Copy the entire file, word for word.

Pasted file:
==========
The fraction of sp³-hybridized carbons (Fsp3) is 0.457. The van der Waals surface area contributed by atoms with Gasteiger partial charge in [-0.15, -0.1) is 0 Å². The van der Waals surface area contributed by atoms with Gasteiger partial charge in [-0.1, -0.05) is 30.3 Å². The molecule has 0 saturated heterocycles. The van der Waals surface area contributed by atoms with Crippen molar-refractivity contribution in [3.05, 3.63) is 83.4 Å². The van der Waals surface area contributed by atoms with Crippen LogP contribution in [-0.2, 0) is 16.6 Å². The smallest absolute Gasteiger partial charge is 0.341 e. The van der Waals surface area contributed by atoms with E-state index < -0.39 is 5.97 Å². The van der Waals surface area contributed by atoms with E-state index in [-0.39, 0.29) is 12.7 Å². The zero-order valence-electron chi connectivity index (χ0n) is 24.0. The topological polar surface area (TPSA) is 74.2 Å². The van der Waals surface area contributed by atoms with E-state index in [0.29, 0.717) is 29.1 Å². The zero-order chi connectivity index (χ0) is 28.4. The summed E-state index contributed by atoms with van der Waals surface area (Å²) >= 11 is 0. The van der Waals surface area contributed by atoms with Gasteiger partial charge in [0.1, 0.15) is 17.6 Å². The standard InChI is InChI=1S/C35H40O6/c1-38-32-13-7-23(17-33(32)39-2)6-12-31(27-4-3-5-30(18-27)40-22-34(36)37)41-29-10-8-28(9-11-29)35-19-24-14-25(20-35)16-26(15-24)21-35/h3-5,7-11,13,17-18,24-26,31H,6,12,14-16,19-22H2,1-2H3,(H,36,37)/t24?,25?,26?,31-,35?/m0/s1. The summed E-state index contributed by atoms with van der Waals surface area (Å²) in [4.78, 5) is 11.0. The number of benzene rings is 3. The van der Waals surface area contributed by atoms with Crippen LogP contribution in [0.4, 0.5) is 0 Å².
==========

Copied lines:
The fraction of sp³-hybridized carbons (Fsp3) is 0.457. The van der Waals surface area contributed by atoms with Gasteiger partial charge in [-0.15, -0.1) is 0 Å². The van der Waals surface area contributed by atoms with Gasteiger partial charge in [-0.1, -0.05) is 30.3 Å². The molecule has 0 saturated heterocycles. The van der Waals surface area contributed by atoms with Crippen molar-refractivity contribution in [3.05, 3.63) is 83.4 Å². The van der Waals surface area contributed by atoms with Crippen LogP contribution in [-0.2, 0) is 16.6 Å². The smallest absolute Gasteiger partial charge is 0.341 e. The van der Waals surface area contributed by atoms with E-state index < -0.39 is 5.97 Å². The van der Waals surface area contributed by atoms with E-state index in [-0.39, 0.29) is 12.7 Å². The zero-order valence-electron chi connectivity index (χ0n) is 24.0. The topological polar surface area (TPSA) is 74.2 Å². The van der Waals surface area contributed by atoms with E-state index in [0.29, 0.717) is 29.1 Å². The zero-order chi connectivity index (χ0) is 28.4. The summed E-state index contributed by atoms with van der Waals surface area (Å²) >= 11 is 0. The van der Waals surface area contributed by atoms with Gasteiger partial charge in [0.1, 0.15) is 17.6 Å². The standard InChI is InChI=1S/C35H40O6/c1-38-32-13-7-23(17-33(32)39-2)6-12-31(27-4-3-5-30(18-27)40-22-34(36)37)41-29-10-8-28(9-11-29)35-19-24-14-25(20-35)16-26(15-24)21-35/h3-5,7-11,13,17-18,24-26,31H,6,12,14-16,19-22H2,1-2H3,(H,36,37)/t24?,25?,26?,31-,35?/m0/s1. The summed E-state index contributed by atoms with van der Waals surface area (Å²) in [4.78, 5) is 11.0. The number of benzene rings is 3. The van der Waals surface area contributed by atoms with Crippen LogP contribution in [0.4, 0.5) is 0 Å².